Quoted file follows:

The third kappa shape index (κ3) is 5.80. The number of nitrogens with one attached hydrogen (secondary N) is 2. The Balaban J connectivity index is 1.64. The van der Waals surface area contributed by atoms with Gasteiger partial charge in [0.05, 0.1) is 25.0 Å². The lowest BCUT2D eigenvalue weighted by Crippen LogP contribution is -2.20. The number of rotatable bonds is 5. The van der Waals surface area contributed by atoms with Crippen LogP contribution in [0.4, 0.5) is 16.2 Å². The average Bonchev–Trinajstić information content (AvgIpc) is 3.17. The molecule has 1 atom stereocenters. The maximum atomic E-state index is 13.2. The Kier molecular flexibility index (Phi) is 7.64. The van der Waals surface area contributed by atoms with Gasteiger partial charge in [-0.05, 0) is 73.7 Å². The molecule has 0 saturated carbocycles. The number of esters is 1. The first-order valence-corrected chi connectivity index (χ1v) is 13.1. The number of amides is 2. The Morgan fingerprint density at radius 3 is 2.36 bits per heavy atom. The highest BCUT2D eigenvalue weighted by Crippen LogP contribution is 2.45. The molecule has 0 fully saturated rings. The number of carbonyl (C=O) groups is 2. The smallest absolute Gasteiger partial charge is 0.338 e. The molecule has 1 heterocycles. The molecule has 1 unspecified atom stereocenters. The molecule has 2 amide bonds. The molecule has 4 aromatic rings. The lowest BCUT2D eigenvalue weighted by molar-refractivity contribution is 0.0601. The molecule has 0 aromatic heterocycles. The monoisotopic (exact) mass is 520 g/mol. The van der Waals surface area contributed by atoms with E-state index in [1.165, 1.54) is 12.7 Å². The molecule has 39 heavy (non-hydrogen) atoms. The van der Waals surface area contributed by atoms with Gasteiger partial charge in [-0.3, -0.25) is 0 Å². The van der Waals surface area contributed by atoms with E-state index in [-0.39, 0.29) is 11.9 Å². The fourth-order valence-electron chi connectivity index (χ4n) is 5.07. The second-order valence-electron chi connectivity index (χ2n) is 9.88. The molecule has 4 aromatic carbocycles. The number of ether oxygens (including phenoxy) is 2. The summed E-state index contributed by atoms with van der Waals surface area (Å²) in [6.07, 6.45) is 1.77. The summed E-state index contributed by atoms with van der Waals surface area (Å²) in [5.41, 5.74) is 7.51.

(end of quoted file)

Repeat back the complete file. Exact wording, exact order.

The third kappa shape index (κ3) is 5.80. The number of nitrogens with one attached hydrogen (secondary N) is 2. The Balaban J connectivity index is 1.64. The van der Waals surface area contributed by atoms with Gasteiger partial charge in [0.05, 0.1) is 25.0 Å². The lowest BCUT2D eigenvalue weighted by Crippen LogP contribution is -2.20. The number of rotatable bonds is 5. The van der Waals surface area contributed by atoms with Crippen LogP contribution in [0.4, 0.5) is 16.2 Å². The average Bonchev–Trinajstić information content (AvgIpc) is 3.17. The molecule has 1 atom stereocenters. The maximum atomic E-state index is 13.2. The Kier molecular flexibility index (Phi) is 7.64. The van der Waals surface area contributed by atoms with Gasteiger partial charge in [-0.05, 0) is 73.7 Å². The molecule has 0 saturated carbocycles. The number of esters is 1. The first-order valence-corrected chi connectivity index (χ1v) is 13.1. The number of amides is 2. The Morgan fingerprint density at radius 3 is 2.36 bits per heavy atom. The highest BCUT2D eigenvalue weighted by Crippen LogP contribution is 2.45. The molecule has 0 fully saturated rings. The number of carbonyl (C=O) groups is 2. The smallest absolute Gasteiger partial charge is 0.338 e. The molecule has 1 heterocycles. The molecule has 1 unspecified atom stereocenters. The molecule has 2 amide bonds. The molecule has 4 aromatic rings. The lowest BCUT2D eigenvalue weighted by molar-refractivity contribution is 0.0601. The molecule has 0 aromatic heterocycles. The monoisotopic (exact) mass is 520 g/mol. The van der Waals surface area contributed by atoms with E-state index in [1.165, 1.54) is 12.7 Å². The molecule has 39 heavy (non-hydrogen) atoms. The van der Waals surface area contributed by atoms with Gasteiger partial charge in [-0.3, -0.25) is 0 Å². The van der Waals surface area contributed by atoms with E-state index in [-0.39, 0.29) is 11.9 Å². The fourth-order valence-electron chi connectivity index (χ4n) is 5.07. The second-order valence-electron chi connectivity index (χ2n) is 9.88. The molecule has 4 aromatic carbocycles. The number of ether oxygens (including phenoxy) is 2. The summed E-state index contributed by atoms with van der Waals surface area (Å²) in [6.07, 6.45) is 1.77. The summed E-state index contributed by atoms with van der Waals surface area (Å²) in [5.41, 5.74) is 7.51.